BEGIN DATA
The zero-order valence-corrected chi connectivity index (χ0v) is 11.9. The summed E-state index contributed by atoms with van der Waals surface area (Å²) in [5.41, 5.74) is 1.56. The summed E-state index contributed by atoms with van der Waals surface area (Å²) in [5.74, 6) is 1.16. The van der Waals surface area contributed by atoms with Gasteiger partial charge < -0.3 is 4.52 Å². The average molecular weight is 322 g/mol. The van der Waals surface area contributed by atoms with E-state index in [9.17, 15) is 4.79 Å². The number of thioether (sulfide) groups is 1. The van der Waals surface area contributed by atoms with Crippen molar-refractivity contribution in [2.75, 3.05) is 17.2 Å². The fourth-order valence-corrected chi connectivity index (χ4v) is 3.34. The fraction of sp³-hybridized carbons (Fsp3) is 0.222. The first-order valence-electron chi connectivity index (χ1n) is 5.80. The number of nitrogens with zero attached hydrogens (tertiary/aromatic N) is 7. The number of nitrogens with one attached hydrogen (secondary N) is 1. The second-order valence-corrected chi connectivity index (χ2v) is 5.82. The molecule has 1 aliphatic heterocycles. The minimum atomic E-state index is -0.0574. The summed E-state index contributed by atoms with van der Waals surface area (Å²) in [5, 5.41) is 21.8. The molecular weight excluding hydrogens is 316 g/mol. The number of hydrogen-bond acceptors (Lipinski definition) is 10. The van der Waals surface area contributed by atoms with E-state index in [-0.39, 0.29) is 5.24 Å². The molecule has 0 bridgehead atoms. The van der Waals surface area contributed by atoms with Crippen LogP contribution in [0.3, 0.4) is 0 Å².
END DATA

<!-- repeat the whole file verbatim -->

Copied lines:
The zero-order valence-corrected chi connectivity index (χ0v) is 11.9. The summed E-state index contributed by atoms with van der Waals surface area (Å²) in [5.41, 5.74) is 1.56. The summed E-state index contributed by atoms with van der Waals surface area (Å²) in [5.74, 6) is 1.16. The van der Waals surface area contributed by atoms with Gasteiger partial charge < -0.3 is 4.52 Å². The average molecular weight is 322 g/mol. The van der Waals surface area contributed by atoms with E-state index in [9.17, 15) is 4.79 Å². The number of thioether (sulfide) groups is 1. The van der Waals surface area contributed by atoms with Crippen molar-refractivity contribution in [2.75, 3.05) is 17.2 Å². The fourth-order valence-corrected chi connectivity index (χ4v) is 3.34. The fraction of sp³-hybridized carbons (Fsp3) is 0.222. The first-order valence-electron chi connectivity index (χ1n) is 5.80. The number of nitrogens with zero attached hydrogens (tertiary/aromatic N) is 7. The number of nitrogens with one attached hydrogen (secondary N) is 1. The second-order valence-corrected chi connectivity index (χ2v) is 5.82. The molecule has 1 aliphatic heterocycles. The minimum atomic E-state index is -0.0574. The summed E-state index contributed by atoms with van der Waals surface area (Å²) in [5, 5.41) is 21.8. The molecular weight excluding hydrogens is 316 g/mol. The number of hydrogen-bond acceptors (Lipinski definition) is 10. The van der Waals surface area contributed by atoms with E-state index in [-0.39, 0.29) is 5.24 Å². The molecule has 0 bridgehead atoms. The van der Waals surface area contributed by atoms with Crippen LogP contribution in [0.3, 0.4) is 0 Å².